One of the greatest challenges to contemporary world Jewry is the question of the place of Israel in Diaspora Jewish identity. The Davidson School recognizes that in order to enable its students to truly grapple with the complex issues at the heart of this challenge, Israel and Zionism must be a central component in students' experiences throughout the MA program.
To that end, every first-year Davidson School student is required to spend a portion of his or her first winter-semester break in Israel. The Visions and Voices of Israel Seminar is an educational experience in Israel in which our students are confronted with the questions about Israel with which every contemporary Jewish educator must engage.
Next year's Vision and Voices of Israel Seminar begins on January 6, 2014, and ends on January 15, 2014.
The seminar has three themes woven through it:
In addition to these three themes, an underlying goal of the seminar is to build the Davidson School student community. Students and faculty work together to become a reflective, learning group of colleagues and friends, sharing wisdom, ideas, practices, hopes, and dreams with each other. The seminar requires participants to create, teach, and work together.
The seminar is based in Jerusalem, Tel Aviv, and in the southern and northern parts of Israel. During orientation and the fall semester, students receive more information about the program. The cost of the trip is underwritten in its entirety by The Davidson School; students pay for a few lunches and dinners during free time.
The Visions and Voices of Israel Seminar is a required part of the Davidson School curriculum for full-time students. If there are extreme extenuating circumstances that would make attendance on the trip a true hardship, students can apply to the associate dean of The Davidson School for an exemption. Students should be aware, though, that The Davidson School views the seminar attendance with utmost importance, and will only grant exemptions in exceptional circumstances.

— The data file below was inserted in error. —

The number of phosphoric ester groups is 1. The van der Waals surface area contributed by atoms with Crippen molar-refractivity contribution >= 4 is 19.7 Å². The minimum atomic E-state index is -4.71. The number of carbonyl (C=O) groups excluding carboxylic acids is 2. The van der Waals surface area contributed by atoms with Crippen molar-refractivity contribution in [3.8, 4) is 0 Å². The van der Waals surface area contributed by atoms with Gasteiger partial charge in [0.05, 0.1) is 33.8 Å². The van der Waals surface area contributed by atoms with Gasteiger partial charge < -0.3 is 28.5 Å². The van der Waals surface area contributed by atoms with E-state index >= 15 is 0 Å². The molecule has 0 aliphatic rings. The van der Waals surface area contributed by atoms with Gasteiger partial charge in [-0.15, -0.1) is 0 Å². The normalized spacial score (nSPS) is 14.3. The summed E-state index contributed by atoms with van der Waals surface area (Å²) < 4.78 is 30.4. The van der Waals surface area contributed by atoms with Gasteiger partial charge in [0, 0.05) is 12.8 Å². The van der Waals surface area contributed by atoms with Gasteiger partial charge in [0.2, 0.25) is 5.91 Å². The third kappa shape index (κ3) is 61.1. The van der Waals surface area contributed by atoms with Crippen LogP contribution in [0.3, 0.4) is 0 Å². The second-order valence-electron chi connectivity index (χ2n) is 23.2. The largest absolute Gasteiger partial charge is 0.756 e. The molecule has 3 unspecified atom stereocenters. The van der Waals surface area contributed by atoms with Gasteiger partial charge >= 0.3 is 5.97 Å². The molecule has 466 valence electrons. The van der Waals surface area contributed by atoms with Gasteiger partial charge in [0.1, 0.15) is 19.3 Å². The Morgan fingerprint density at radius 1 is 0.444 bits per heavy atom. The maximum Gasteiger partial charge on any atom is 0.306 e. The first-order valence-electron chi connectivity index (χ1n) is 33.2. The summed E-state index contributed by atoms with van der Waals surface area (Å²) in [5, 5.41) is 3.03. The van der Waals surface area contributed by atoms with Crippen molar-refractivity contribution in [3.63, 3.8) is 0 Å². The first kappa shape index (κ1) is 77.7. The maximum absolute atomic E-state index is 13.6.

MA in Jewish Education and MA in an Area of Jewish Studies
Davidson School students may, after their first semester of study, apply to The Graduate School of The Jewish Theological Seminary for an MA in any field of Jewish studies. (However, Davidson School students must have completed Hebrew 5203 by the time they matriculate into The Graduate School.)
A student may apply 9 credits of Judaica from a Davidson School transcript toward The Graduate School's credit requirements, subject to the approval of The Graduate School academic advisor. Likewise, students enrolled in The Graduate School (upon completion of all Graduate School prerequisites and Hebrew requirements) may apply for the MA in Jewish Education through The Davidson School, and count 9 credits of subject-area Judaica from the Graduate School transcript toward the Davidson School MA.
MA in Jewish Education and Rabbinic Ordination
In order to receive the MA in Jewish Education, rabbinical students take 18 non-duplicative education credits and complete a practicum:
Students who would like to be in the Day School Teaching concentration need to take an additional curriculum-design course instead of EDU 5559.
Students are required to complete a two-semester practicum consisting of either one and a half days (in the case of the Educational Leadership in Synagogue and Communal Settings concentration) or two days (in the case of the Day School Teaching concentration) of fieldwork experience per week. The practicum takes place within each student's area of concentration. Practicum placements are arranged only by the faculty practicum coordinators. Students receive a stipend during the two semesters of practicum.
The courses required prior to the practicum are EDU 5031 (a requirement of The Rabbinical School), EDU 5127, and EDU 5158.